Antolini Amarone della Valpolicella Moropio.
Corvina, Corvinone, Rondinella
Amarone della Valpolicella DOCG, Valpolicella, Italy
- Corvina, Corvinone, Rondinella
|Intensity||Light bodied||Full bodied|
We came across Pier Paolo Antolini and his brother Stephano while on a quest for new Italian wines. We heard rave reviews about an up and coming winemaker, known by locals as Amarone Boy. So we made a trip to Marano di Valpolicella, 25km north of Verona to Pier Paolo Antolini’s vineyard to see what Amarone Boy was all about.
As soon as we arrived, we realised Pier Paolo was our type of producer. He’s energetic, enthusiastic and animated even by Italian standards. Pier Paolo and his brother Stephano care deeply about their land and the wine it produces, and their passion is infectious. Their vineyard is small, just 7.5 hectares, and located on very stony ground. In fact, the ground around Marano di Valpolicella is so stony that it had to be completely cleared before it could be cultivated. Stephano and Pier Paolo did most of this work by hand, so every square meter of the vineyard is precious.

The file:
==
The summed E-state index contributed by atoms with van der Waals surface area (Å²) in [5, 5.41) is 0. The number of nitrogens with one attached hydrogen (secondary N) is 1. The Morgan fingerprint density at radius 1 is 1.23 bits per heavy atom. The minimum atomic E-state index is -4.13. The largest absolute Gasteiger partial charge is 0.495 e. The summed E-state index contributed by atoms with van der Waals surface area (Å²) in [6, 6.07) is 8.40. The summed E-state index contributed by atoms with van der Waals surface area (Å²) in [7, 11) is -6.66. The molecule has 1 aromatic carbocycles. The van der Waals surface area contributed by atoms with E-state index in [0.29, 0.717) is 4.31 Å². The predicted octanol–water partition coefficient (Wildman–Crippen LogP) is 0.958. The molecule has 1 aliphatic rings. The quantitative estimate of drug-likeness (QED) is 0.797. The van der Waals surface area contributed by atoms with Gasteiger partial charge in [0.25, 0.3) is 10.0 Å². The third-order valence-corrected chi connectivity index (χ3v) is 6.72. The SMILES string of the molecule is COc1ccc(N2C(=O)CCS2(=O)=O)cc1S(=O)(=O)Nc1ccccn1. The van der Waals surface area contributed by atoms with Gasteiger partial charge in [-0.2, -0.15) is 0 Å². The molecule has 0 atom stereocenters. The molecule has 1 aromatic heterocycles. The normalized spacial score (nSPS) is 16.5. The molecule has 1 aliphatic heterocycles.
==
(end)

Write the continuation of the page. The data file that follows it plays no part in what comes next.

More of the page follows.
Pier Paolo really does raise his vines like children; each bunch of grapes receives personal care and attention. This comes through in the wines. All Antolini wines possess intense aromas and a sumptuous smoothness, due in part to the temperature variation Marano di Valpolicella experiences between day and night. This variation is just another part of what Pier Paolo calls the Vital Flow in his vineyard, the synergy between the land, the grapes and the winemakers. It’s this Vital Flow that’s ultimately responsible the fantastic wines that exemplify the best of Valpolicella.
"Big powerful wine with a mix of dark fruits, raisins and spice."
"Raisins and a spirity bouquet and palate. A powerful blockbuster and classic contemplation dry wine for sipping after a meal with some pecorino cheese and almonds."
In Valpolicella it is not enough to cultivate the land. The land has to be shaped and sculptured, creating terraces and slopes; it has to be retained by dry walls, which are designed to follow the general slope and the exposition to the sun. The dry walls (marogne) were developed in ancient time, as a natural process, from the mounds of stones collected from the clearing of the fields, day after day.